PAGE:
10 August 1940|
Alnwick, Northumberland, England
|Died||11 August 2012
Cause of death
|Occupation||Sports commentator, television presenter|
Darts commentaryOne liners
Sid Waddell (10 August 1940 – 11 August 2012) was an English sports commentator and television personality. He was nicknamed 'The Voice of Darts' due to his fame as a darts commentator, and worked for Granada, Yorkshire, BBC, and Sky Sports television broadcasters. Due to his joke telling skills he was also nicknamed The Thief of Bad Gags, firstly by Dave Lanning. He was nominated for two prestigious awards for his work, and published several books.
The son of a Northumberland miner, he attended King Edward VI School, Morpeth, and he went on to obtain a scholarship to St John's College, Cambridge, where he graduated with a 2:1 degree in Modern History. At Cambridge, Waddell played rugby for St John's, and the Cambridge University LX Club, the rugby second team. Injury brought him to darts and he started the inter-college darts competition. St John's lost in the final of this in 1961 to a team of trainee vicars from Selwyn College.
Granada & Yorkshire
Waddell went into academia for a few years in 1962. He joined the Social Studies Department at Durham University and helped the Professors of Politics and Economics write books. He toyed with the idea of a book on trade unions but settled for folk singing in a duo with Charles E Hall called the Gravyboatmen. They played on BBC 'Tonight' and ITV locally. In 1966 Waddell joined Granada Television working with Michael Parkinson on local news programmes. In 1968 he moved to Yorkshire Television where he created the show Indoor League which featured various pub games including darts. Between 1968 and 1974, he was a producer for over 600 editions of local news programme, Calendar. He also devised the ITV network children's series The Flaxton Boys a historical derring-do that ran for three years from 1969.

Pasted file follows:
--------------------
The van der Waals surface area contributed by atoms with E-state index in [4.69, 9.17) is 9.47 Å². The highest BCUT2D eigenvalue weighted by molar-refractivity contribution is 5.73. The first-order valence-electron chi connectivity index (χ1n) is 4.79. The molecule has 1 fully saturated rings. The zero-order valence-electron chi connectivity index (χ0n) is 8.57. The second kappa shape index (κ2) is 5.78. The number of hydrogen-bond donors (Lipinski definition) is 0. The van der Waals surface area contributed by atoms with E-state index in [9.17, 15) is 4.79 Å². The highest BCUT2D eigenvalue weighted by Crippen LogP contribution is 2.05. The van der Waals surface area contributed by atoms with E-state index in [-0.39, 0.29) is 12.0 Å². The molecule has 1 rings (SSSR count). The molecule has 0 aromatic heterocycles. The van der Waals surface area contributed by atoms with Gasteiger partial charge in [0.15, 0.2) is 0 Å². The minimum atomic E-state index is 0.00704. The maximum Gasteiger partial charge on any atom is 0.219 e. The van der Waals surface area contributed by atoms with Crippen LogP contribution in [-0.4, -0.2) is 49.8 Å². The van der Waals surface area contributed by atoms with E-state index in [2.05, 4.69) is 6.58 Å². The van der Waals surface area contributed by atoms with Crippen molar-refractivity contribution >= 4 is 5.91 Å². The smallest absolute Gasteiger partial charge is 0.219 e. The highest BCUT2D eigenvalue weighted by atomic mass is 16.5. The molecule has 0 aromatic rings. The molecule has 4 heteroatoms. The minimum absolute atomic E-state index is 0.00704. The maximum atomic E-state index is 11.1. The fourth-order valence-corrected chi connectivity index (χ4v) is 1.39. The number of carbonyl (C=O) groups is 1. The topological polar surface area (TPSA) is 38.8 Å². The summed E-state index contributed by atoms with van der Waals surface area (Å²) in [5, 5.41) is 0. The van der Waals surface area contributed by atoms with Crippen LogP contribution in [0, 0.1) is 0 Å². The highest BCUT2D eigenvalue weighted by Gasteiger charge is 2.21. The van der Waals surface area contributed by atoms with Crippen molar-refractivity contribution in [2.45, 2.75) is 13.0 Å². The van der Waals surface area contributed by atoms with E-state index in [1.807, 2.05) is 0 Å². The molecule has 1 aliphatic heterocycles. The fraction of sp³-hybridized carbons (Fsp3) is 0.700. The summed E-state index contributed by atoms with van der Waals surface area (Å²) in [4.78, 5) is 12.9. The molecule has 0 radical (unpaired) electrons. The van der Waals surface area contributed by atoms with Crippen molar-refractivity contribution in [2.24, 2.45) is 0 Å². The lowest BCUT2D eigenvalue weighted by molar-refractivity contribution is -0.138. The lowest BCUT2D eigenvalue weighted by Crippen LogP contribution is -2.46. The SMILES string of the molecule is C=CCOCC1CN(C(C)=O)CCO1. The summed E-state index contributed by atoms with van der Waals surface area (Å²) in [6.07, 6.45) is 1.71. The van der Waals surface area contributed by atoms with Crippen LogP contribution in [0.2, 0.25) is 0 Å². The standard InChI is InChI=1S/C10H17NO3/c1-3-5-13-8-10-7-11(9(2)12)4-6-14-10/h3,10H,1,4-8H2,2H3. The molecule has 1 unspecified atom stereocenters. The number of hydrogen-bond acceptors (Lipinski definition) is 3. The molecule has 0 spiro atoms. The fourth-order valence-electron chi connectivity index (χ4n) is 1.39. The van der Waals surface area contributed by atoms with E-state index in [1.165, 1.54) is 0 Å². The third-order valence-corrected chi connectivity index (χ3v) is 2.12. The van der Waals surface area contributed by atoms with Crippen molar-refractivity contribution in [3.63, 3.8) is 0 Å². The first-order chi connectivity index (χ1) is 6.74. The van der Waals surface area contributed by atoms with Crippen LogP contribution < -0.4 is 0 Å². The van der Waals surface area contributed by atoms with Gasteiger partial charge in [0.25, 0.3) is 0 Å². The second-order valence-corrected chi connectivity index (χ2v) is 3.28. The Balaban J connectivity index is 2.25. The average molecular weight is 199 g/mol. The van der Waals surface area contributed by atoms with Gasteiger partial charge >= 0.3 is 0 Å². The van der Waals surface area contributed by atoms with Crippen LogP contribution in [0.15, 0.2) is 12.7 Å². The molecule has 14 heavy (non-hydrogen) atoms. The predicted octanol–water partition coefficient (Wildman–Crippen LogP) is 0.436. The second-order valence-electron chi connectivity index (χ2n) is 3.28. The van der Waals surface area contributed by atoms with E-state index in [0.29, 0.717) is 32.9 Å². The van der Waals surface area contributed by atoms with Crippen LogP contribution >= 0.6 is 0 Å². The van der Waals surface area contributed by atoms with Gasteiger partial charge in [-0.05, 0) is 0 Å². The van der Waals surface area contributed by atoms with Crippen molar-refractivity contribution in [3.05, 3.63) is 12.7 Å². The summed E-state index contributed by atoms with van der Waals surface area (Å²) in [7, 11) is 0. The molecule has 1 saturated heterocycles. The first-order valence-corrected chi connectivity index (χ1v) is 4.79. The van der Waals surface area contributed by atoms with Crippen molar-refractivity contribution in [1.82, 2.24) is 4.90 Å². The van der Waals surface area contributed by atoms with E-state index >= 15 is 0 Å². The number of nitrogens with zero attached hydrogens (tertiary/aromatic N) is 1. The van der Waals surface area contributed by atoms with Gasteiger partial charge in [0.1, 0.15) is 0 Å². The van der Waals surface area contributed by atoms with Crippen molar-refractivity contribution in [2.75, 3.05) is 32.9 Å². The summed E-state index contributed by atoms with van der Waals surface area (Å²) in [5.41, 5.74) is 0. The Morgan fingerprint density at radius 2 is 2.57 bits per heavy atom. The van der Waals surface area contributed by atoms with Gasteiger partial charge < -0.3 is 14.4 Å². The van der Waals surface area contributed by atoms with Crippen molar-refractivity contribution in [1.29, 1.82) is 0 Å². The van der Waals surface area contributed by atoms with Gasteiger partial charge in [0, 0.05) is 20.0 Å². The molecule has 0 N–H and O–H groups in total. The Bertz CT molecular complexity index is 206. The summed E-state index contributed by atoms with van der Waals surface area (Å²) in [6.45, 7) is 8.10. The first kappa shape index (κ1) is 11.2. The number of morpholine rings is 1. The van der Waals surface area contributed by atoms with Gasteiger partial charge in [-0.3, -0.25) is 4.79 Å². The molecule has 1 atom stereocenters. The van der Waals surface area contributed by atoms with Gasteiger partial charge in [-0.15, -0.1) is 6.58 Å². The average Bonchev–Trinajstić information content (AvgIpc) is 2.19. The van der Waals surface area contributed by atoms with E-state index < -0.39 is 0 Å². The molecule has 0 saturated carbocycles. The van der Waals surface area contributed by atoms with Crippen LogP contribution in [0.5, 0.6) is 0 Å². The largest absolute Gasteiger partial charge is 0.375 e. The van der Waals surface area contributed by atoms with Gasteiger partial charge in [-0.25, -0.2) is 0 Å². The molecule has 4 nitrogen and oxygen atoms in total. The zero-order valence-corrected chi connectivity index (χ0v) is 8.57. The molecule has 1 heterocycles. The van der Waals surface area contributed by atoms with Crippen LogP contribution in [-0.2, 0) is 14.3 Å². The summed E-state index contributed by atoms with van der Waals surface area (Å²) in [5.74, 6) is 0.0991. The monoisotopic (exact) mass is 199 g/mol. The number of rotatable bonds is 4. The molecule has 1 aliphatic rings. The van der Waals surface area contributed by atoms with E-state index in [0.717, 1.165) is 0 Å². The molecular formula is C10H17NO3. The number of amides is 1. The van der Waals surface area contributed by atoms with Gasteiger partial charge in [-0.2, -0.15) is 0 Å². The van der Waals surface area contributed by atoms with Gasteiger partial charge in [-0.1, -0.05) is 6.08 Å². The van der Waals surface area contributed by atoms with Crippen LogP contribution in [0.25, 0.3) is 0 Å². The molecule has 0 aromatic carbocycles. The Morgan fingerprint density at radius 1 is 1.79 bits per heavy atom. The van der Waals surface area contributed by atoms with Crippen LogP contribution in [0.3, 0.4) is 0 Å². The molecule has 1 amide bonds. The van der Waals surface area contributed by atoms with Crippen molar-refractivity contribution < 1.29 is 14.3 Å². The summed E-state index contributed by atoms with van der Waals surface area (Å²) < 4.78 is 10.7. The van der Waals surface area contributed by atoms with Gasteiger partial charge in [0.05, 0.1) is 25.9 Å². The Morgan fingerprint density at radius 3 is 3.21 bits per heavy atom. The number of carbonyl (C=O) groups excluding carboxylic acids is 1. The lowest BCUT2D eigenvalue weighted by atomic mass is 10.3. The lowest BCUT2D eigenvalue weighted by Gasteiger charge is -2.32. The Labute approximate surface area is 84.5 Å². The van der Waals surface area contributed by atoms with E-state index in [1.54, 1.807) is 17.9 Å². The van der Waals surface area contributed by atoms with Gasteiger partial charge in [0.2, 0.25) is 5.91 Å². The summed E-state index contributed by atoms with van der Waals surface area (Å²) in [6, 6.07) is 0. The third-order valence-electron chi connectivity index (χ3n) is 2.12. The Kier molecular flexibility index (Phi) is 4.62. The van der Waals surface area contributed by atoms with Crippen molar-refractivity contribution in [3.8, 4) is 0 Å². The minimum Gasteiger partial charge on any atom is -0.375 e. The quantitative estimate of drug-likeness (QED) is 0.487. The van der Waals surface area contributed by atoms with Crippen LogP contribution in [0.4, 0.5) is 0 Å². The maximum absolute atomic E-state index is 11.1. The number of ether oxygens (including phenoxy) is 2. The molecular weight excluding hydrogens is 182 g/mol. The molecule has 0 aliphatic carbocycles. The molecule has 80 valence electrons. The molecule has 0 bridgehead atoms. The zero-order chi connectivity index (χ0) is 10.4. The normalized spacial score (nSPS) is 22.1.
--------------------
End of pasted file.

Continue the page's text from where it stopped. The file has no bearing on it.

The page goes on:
In 1976, he switched to the BBC and his prior experience with televised darts helped him to become one of the commentators on the first World Professional Darts Championship when it began in 1978. He stayed with the BBC until 1994, with his last darts commentary on the BBC being the first 4 sets of the 1994 BDO World Final between John Part and Bobby George.
During his time with the BBC, Waddell penned ten episodes of a successful children's television series, Jossy's Giants in 1986. He was also the writer of two series of another children's show "Sloggers" which ran from 1994 to 1996. His credits also include working with the eccentric scientist Magnus Pyke and was Alan Whicker’s producer on Whicker's Women in 1972. He worked on The Russell Harty Show, and in 1993 did a series for Tyne Tees Television called Waddell’s World in which he was a butler to a posh Tweeddale family, a caravanner and on the dole.